Marxism can probably be classified as either political theory or slick propaganda. The key question is this: Was Karl Marx' goal to promote socialism (which was born before Marx) or derail it? Or was his goal to simply manipulate it for some sinister purpose?
According to Wikipedia,
It has been claimed—though controversially—that there were elements of
socialist thought in the politics of classical Greek philosophers
Plato and Aristotle.
In this spirit, aren't traditional "native" cultures largely communistic? Imagine traveling back in time a few hundred years and offering a Sioux hunter a choice between 1) bartering for something of value, or 2) two buffalo robes for the price of one...provided he close the deal by 6 p.m. Eastern Standard Time on Friday.
Some authorities believe Christianity was embraced and molded by the Romans, who valued it for its propaganda value. (The phrase "Render unto Caesar what is Caesar's" certainly made a great political slogan.) Similarly, some people believe postmodernism is the creation of propagandists - or a philosophical school they have molded, similar to the Romans.
The first modern "Self-conscious" socialist movements were reportedly born in the 1820's. Karl Marx was born in 1818.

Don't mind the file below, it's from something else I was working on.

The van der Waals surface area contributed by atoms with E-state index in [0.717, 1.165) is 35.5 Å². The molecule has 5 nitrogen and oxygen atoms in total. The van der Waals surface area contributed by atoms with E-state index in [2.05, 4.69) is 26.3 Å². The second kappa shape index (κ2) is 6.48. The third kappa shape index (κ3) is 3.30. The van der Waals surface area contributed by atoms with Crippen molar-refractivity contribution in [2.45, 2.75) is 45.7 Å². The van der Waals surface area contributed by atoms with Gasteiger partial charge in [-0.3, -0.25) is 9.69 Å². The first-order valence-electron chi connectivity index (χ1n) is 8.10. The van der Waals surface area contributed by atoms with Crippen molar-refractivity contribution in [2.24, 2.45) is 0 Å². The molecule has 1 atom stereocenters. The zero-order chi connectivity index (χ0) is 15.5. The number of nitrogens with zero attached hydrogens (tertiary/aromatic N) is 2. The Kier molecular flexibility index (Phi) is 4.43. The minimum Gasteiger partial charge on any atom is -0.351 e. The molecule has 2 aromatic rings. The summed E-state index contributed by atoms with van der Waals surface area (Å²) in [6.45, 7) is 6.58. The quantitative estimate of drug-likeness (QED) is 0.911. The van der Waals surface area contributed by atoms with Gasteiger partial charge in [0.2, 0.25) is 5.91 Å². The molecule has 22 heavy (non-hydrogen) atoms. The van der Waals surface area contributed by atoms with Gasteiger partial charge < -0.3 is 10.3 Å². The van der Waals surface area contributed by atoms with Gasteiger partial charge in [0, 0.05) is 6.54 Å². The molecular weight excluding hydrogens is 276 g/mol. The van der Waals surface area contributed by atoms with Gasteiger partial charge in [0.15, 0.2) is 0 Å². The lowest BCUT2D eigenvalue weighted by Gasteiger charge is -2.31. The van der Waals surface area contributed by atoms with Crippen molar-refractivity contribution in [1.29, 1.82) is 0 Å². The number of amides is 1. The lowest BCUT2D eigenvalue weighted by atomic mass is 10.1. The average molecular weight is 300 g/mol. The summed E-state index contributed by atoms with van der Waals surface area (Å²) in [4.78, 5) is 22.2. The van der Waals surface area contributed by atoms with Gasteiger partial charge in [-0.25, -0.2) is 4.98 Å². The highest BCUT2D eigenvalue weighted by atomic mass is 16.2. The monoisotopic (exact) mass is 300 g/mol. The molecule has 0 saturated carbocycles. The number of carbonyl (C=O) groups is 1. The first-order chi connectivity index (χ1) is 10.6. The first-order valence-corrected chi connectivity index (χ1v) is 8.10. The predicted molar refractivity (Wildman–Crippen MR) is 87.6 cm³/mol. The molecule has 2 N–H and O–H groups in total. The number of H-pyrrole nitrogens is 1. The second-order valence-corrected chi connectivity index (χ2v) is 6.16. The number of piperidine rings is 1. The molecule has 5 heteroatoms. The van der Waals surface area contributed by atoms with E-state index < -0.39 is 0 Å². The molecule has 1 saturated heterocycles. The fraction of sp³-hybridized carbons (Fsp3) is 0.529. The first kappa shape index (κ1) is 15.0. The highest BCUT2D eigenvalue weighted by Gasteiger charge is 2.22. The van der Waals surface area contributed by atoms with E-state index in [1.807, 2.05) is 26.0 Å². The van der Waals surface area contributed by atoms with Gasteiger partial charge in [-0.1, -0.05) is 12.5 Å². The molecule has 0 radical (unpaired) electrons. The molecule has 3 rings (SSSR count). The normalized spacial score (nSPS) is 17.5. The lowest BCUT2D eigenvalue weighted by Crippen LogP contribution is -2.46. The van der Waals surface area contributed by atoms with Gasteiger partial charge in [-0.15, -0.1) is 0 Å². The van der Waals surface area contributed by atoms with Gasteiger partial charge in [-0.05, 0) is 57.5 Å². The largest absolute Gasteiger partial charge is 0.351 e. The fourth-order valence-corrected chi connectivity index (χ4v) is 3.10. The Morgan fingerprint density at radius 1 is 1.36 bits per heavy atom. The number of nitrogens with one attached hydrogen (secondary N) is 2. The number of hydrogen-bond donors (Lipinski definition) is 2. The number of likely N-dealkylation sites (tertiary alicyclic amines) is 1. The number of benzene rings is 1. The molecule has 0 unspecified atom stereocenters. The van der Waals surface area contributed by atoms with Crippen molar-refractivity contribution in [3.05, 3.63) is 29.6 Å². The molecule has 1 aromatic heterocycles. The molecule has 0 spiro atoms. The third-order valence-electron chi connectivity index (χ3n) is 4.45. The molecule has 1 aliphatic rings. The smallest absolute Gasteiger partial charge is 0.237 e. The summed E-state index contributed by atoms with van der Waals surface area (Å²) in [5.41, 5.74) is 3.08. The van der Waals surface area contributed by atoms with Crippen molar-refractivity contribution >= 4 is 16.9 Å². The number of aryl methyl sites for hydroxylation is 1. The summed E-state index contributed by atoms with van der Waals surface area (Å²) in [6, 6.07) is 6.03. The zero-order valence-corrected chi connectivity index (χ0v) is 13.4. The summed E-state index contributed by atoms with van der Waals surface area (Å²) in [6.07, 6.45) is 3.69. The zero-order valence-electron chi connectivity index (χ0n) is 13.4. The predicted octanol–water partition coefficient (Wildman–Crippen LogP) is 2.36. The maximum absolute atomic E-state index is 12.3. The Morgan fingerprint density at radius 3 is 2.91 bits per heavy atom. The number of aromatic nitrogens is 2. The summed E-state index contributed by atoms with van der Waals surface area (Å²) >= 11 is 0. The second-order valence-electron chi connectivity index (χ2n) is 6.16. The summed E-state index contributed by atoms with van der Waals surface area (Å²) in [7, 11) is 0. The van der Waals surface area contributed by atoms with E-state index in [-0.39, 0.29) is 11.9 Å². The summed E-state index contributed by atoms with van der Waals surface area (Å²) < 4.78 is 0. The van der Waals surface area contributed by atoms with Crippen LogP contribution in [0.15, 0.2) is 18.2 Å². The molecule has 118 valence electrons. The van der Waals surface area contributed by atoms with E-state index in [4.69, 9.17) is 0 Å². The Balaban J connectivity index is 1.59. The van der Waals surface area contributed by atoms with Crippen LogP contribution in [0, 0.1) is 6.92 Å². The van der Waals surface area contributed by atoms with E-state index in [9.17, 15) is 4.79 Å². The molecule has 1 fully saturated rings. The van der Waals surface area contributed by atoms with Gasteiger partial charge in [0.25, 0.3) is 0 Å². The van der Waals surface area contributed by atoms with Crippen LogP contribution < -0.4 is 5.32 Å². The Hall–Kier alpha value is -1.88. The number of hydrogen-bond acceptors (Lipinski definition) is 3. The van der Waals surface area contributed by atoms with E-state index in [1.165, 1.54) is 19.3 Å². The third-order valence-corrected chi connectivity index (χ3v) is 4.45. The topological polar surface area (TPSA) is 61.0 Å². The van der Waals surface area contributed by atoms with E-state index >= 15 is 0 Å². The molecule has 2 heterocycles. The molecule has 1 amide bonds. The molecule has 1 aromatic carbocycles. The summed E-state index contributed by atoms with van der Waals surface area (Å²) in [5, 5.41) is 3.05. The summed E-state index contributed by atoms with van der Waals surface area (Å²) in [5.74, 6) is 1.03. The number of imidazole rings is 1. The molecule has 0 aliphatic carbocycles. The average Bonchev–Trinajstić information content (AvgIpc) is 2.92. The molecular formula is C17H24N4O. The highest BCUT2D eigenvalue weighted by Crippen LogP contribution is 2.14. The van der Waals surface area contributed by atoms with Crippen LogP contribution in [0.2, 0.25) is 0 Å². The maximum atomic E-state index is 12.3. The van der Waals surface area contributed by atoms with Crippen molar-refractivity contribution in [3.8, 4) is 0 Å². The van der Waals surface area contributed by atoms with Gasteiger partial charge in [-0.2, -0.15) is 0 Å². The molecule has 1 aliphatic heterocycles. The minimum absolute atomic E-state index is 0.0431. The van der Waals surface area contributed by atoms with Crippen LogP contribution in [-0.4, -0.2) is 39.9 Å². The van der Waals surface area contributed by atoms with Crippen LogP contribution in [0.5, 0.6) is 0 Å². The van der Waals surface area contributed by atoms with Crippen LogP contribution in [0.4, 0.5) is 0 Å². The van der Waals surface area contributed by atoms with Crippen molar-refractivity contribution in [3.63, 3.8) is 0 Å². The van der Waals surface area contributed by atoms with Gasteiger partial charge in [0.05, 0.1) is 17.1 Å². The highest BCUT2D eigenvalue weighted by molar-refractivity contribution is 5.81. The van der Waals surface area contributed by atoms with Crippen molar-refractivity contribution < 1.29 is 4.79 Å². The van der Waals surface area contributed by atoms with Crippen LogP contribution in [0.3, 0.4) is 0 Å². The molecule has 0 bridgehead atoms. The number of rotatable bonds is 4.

The early history of the Soviet Union (the first socialist state) was amazingly bloody. Socialism/communism was successful in that the USSR evolved into a superpower, exceeded in power only by the U.S. But life in Eastern Europe was hardly a workers' paradise.
Of course, Karl Marx was hopefully sincere in his quest to create a worker's paradise. He may have been horrified by the Soviet experiment if he had lived long enough to witness it.
I don't understand Marxism well enough to comment on it in detail. I'm a huge fan of socialism, in the broad sense of the term. There's a huge difference between the Soviet Union and Cuba, Libya or Canada's health care system.
One thing that popped into my mind just recently is Marxism's emphasis on workers. While I would rally behind a movement that supported workers over corporate interests, what about farmers?
To me, Marxism sounds like an urban school, strangely out of place in the vast Soviet empire, which relied heavily on agriculture. Under Lenin, land was taken away by farmers - a great way to subjugate a population. (Read about the Holdomor.)
I may be rambling. Like I said, Karl Marx might not have approved of the Soviet experiment, which may not have even been true to Marxism.
However, I wouldn't compare Marxism to science fiction unless it was - gasp - nothing more than a slick propaganda campaign. It could be compared to prophecy in the sense that its growing popularity was almost inevitable.
People desperate to escape the horrors of capitalism - the exploited class - would obviously look for an alternative, and socialism appears to be the only major alternative economic system. Unfortunately, such people could easily get suckered by smooth-talking propagandists.